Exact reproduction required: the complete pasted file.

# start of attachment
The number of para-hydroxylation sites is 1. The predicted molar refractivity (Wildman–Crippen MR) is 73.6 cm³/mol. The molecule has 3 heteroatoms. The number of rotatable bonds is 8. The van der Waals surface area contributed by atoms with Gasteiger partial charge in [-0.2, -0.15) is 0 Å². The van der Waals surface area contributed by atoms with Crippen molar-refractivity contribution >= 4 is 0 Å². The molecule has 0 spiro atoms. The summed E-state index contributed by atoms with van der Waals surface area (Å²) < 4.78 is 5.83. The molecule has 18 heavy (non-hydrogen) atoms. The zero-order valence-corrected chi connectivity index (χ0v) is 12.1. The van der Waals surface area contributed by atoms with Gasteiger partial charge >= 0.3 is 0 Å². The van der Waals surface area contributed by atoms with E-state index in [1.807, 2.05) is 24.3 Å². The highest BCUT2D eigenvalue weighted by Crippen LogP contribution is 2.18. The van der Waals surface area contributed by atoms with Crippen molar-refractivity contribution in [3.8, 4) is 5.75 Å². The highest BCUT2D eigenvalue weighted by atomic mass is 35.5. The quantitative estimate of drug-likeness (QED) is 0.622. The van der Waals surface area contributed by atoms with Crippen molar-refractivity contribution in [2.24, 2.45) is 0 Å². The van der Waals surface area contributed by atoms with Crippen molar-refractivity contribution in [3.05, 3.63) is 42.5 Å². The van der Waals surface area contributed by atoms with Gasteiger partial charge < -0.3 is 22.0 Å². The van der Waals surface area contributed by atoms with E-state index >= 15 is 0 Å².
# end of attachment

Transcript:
The number of para-hydroxylation sites is 1. The predicted molar refractivity (Wildman–Crippen MR) is 73.6 cm³/mol. The molecule has 3 heteroatoms. The number of rotatable bonds is 8. The van der Waals surface area contributed by atoms with Gasteiger partial charge in [-0.2, -0.15) is 0 Å². The van der Waals surface area contributed by atoms with Crippen molar-refractivity contribution >= 4 is 0 Å². The molecule has 0 spiro atoms. The summed E-state index contributed by atoms with van der Waals surface area (Å²) < 4.78 is 5.83. The molecule has 18 heavy (non-hydrogen) atoms. The zero-order valence-corrected chi connectivity index (χ0v) is 12.1. The van der Waals surface area contributed by atoms with Gasteiger partial charge >= 0.3 is 0 Å². The van der Waals surface area contributed by atoms with E-state index in [1.807, 2.05) is 24.3 Å². The highest BCUT2D eigenvalue weighted by Crippen LogP contribution is 2.18. The van der Waals surface area contributed by atoms with Crippen molar-refractivity contribution in [3.8, 4) is 5.75 Å². The highest BCUT2D eigenvalue weighted by atomic mass is 35.5. The quantitative estimate of drug-likeness (QED) is 0.622. The van der Waals surface area contributed by atoms with Crippen molar-refractivity contribution in [2.24, 2.45) is 0 Å². The van der Waals surface area contributed by atoms with Crippen molar-refractivity contribution in [3.05, 3.63) is 42.5 Å². The van der Waals surface area contributed by atoms with Gasteiger partial charge < -0.3 is 22.0 Å². The van der Waals surface area contributed by atoms with E-state index >= 15 is 0 Å².